By 1992, environmental activist Jeremy Rifkin claimed, we would achieve Peak Oil. Fossil fuels would begin to decline. Rifkin was just going by an environmental press release but Peak Oil had a long history; almost as long as oil itself.
In 1919, the chief geologist of the United States Geological Survey, said Peak Oil would happen within 3 years, while King Hubbert of Shell Oil predicted in 1956 that Peak Oil would happen by 1971. So by 1992 those claims were only working with a new generation of people who didn't understand science. In reality, math models containing all those variables are unlikely to be right.
A new team says they may have done it with Earth's internal juice; the primordial energy from assembling the planet and nuclear energy from the heat produced during natural radioactive decay. The study by scientists from the University of Maryland, Charles University in Prague and the Chinese Academy of Geological Sciences in Scientific Reports, hopes to use antineutrino events.
To calculate the amount of fuel inside Earth by 2025, the researchers will rely on detecting some of the tiniest subatomic particles known to science -- geoneutrinos. These antineutrino particles are byproducts of nuclear reactions within stars (including our sun), supernovae, black holes and human-made nuclear reactors. They also result from radioactive decay processes deep within the Earth.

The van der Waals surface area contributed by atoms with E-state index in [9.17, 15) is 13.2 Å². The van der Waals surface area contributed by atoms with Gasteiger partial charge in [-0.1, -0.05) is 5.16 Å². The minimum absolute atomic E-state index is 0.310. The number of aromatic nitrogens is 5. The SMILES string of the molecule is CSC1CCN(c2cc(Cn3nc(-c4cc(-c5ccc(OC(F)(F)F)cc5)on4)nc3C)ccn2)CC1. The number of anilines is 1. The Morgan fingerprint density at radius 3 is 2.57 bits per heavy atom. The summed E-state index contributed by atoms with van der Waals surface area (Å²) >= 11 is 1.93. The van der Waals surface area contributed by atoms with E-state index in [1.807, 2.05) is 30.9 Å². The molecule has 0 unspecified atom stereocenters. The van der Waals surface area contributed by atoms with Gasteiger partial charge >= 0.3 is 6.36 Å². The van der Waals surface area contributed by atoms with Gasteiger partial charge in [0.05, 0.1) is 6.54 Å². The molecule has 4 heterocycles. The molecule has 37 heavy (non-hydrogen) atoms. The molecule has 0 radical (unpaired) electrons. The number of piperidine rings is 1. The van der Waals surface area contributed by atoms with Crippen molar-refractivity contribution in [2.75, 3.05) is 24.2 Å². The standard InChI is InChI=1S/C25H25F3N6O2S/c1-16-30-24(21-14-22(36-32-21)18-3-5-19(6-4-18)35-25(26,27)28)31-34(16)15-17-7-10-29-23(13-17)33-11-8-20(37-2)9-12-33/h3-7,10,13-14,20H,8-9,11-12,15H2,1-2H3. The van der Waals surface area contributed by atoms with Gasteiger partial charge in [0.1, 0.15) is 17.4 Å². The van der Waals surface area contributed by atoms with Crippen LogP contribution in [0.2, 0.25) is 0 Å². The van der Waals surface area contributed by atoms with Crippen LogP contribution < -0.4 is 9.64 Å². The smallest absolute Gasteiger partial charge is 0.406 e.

Detecting antineutrinos requires a huge detector the size of a small office building, housed about a mile underground to shield it from cosmic rays that could yield false positive results. Inside the detector, scientists detect antineutrinos when they crash into a hydrogen atom. The collision produces two characteristic light flashes that unequivocally announce the event. The number of events scientists detect relates directly to the number of atoms of uranium and thorium inside the Earth. And the decay of these elements, along with potassium, fuels the vast majority of the heat in the Earth's interior.
To date, detecting antineutrinos has been painfully slow, with scientists recording only about 16 events per year from the underground detectors KamLAND in Japan and Borexino in Italy. However, researchers predict that three new detectors expected to come online by 2022--the SNO+ detector in Canada and the Jinping and JUNO detectors in China--will add 520 more events per year to the data stream.
The new Jinping detector, which will be buried under the slopes of the Himalayas, will be four times bigger than existing detectors. The underground JUNO detector near the coast of southern China will be 20 times bigger than existing detectors.
"I am one of those scientists who has created a compositional model of the Earth and predicted the amount of fuel inside Earth today," said one of the study's authors William McDonough, a professor of geology at the University of Maryland. "We're in a field of guesses. At this point in my career, I don't care if I'm right or wrong, I just want to know the answer."